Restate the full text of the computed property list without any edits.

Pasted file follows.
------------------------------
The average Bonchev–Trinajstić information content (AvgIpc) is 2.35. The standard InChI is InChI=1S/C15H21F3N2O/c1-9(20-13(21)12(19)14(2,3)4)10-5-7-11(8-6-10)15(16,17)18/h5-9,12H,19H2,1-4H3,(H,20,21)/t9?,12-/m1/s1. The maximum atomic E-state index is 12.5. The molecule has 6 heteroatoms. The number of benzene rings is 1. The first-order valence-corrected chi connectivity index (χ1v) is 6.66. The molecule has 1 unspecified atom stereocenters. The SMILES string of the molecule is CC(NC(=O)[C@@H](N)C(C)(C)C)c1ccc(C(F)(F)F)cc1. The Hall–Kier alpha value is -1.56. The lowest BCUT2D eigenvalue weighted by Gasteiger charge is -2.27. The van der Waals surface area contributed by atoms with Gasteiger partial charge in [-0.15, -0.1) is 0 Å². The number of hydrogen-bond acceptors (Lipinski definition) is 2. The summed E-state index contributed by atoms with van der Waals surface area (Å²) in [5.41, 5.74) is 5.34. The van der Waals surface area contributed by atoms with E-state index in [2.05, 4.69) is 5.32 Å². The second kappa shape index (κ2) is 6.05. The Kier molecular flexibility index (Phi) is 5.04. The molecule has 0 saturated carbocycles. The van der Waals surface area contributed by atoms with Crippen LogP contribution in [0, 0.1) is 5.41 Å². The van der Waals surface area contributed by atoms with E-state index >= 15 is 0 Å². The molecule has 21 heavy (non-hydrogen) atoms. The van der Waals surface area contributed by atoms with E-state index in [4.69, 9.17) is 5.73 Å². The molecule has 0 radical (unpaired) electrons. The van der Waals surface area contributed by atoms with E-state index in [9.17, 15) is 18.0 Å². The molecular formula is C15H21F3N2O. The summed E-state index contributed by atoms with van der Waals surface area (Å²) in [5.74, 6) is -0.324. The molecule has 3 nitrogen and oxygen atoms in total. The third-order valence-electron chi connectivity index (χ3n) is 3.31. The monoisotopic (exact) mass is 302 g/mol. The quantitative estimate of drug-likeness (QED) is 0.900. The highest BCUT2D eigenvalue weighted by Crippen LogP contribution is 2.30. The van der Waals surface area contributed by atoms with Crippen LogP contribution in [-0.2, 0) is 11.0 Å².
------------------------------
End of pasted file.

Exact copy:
The average Bonchev–Trinajstić information content (AvgIpc) is 2.35. The standard InChI is InChI=1S/C15H21F3N2O/c1-9(20-13(21)12(19)14(2,3)4)10-5-7-11(8-6-10)15(16,17)18/h5-9,12H,19H2,1-4H3,(H,20,21)/t9?,12-/m1/s1. The maximum atomic E-state index is 12.5. The molecule has 6 heteroatoms. The number of benzene rings is 1. The first-order valence-corrected chi connectivity index (χ1v) is 6.66. The molecule has 1 unspecified atom stereocenters. The SMILES string of the molecule is CC(NC(=O)[C@@H](N)C(C)(C)C)c1ccc(C(F)(F)F)cc1. The Hall–Kier alpha value is -1.56. The lowest BCUT2D eigenvalue weighted by Gasteiger charge is -2.27. The van der Waals surface area contributed by atoms with Gasteiger partial charge in [-0.15, -0.1) is 0 Å². The number of hydrogen-bond acceptors (Lipinski definition) is 2. The summed E-state index contributed by atoms with van der Waals surface area (Å²) in [5.41, 5.74) is 5.34. The van der Waals surface area contributed by atoms with E-state index in [2.05, 4.69) is 5.32 Å². The second kappa shape index (κ2) is 6.05. The Kier molecular flexibility index (Phi) is 5.04. The molecule has 0 saturated carbocycles. The van der Waals surface area contributed by atoms with Crippen LogP contribution in [0, 0.1) is 5.41 Å². The van der Waals surface area contributed by atoms with E-state index >= 15 is 0 Å². The molecule has 21 heavy (non-hydrogen) atoms. The van der Waals surface area contributed by atoms with E-state index in [4.69, 9.17) is 5.73 Å². The molecule has 0 radical (unpaired) electrons. The van der Waals surface area contributed by atoms with E-state index in [9.17, 15) is 18.0 Å². The molecular formula is C15H21F3N2O. The summed E-state index contributed by atoms with van der Waals surface area (Å²) in [5.74, 6) is -0.324. The molecule has 3 nitrogen and oxygen atoms in total. The third-order valence-electron chi connectivity index (χ3n) is 3.31. The monoisotopic (exact) mass is 302 g/mol. The quantitative estimate of drug-likeness (QED) is 0.900. The highest BCUT2D eigenvalue weighted by Crippen LogP contribution is 2.30. The van der Waals surface area contributed by atoms with Crippen LogP contribution in [-0.2, 0) is 11.0 Å².